On August 9, 1999, Orlando Davis contacted Woods using the same pager number as that used by Roberson. Woods returned Davis' page, and agreed to sell crack to Davis. The entire conversation was recorded by the FBI. Woods instructed Davis to page Towanda White and set up a meeting place. Davis was outfitted with a recording device and went to a pay phone to page White. White did not return Davis' page, so Davis again called Woods, this time from the pay phone. Only Davis' side of the conversation was recorded. Davis then proceeded to a fast food restaurant where he met with White. White informed Davis that she did not have the drugs on her and would need to go get them. White later returned and sold crack to Davis. While waiting at the restaurant for White, Davis made some narrative statements about the surroundings and events (the defense refers to them as "monologues").

On August 6, 1999, Rogers was shot nine times, and while he was in the hospital on August 9, 1999, Woods came to visit. Woods made a phone call while in Rogers' hospital room. Rogers repeated to the jury what he heard Woods say on the phone.

Davis, White, and Rogers testified at trial, the government was unable to locate Roberson. Davis was a paid confidential informant; White and Rogers testified against Woods as part of separate plea agreements.

During a status call on February 16, 2001, it was disclosed that a news reporter had informed the government that Rogers had denied, in state court proceedings, that his shooting had anything to do with drugs. The defense then began investigating Rogers' testimony about the August 9th phone call made by Woods from Rogers' hospital room. The defense found that hospital policy limited the total number of visitors for a person who is a victim of a crime of violence for the entirety of his or her hospital stay. (The limitation was one clergy member and four other persons.) Prior to August 9, 2001, Rogers stated that he was visited by four persons, none of whom was a clergy member. Based on this information, Woods argued that Rogers was lying about Woods ever being in his hospital room.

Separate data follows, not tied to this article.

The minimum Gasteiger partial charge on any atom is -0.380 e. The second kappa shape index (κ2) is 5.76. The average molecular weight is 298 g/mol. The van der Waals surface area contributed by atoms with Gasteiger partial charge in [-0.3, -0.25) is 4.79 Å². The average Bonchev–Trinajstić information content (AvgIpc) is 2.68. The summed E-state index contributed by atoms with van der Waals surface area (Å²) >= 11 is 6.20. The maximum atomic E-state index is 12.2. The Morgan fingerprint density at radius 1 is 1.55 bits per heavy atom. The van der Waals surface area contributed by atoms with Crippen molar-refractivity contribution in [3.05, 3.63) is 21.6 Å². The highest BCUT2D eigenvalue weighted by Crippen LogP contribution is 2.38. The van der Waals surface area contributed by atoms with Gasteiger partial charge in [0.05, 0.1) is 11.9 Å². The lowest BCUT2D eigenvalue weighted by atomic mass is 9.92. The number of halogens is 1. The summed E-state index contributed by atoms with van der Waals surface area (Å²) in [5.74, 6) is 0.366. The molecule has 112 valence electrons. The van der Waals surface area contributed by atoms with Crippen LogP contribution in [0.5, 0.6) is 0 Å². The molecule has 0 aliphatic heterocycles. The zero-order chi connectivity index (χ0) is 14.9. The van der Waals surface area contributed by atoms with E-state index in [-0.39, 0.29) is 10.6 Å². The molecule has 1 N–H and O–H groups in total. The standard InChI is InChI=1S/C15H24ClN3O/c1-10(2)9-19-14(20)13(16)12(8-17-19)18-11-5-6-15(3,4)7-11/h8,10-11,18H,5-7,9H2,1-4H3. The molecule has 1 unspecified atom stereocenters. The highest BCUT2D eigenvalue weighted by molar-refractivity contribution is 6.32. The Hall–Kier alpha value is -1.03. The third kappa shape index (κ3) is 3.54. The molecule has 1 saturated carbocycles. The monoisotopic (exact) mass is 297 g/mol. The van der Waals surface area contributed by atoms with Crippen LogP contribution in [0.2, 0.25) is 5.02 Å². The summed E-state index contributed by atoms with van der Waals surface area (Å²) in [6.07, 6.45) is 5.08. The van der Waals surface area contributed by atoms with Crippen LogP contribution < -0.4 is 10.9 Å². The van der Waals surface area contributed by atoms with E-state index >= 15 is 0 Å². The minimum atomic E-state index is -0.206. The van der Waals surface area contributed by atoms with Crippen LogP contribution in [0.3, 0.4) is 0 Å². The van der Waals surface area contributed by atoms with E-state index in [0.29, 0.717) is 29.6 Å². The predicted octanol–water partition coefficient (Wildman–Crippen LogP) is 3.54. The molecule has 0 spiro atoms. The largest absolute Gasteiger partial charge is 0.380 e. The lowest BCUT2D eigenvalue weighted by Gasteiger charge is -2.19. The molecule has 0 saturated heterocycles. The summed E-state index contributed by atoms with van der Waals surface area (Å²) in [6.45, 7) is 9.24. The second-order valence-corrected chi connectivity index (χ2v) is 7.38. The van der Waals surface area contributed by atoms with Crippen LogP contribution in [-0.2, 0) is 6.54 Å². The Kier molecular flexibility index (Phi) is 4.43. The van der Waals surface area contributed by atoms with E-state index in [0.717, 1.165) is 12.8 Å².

On appeal, Woods claims three errors entitle him to a new trial. First, Woods challenges the admission of the recordings of the phone conversations in which only Davis' and Roberson's sides were recorded. Second, Woods challenges Davis' "monologue" statements in which he described the events surrounding the transaction to the FBI agents listening. (The district court initially admitted the statements on the basis that they provided context. Subsequently, the district court changed that ruling, admitting the statements as present sense impressions.) Woods argues that the admission of the taped commentary was erroneous because it violated his Sixth Amendment right to confrontation and because the statements were hearsay, qualifying under no recognized exception to the rule. Finally, Woods argues that the newly discovered evidence shows Rogers was lying, and that it could have been used to impeach Rogers' testimony. We shall address each argument in turn.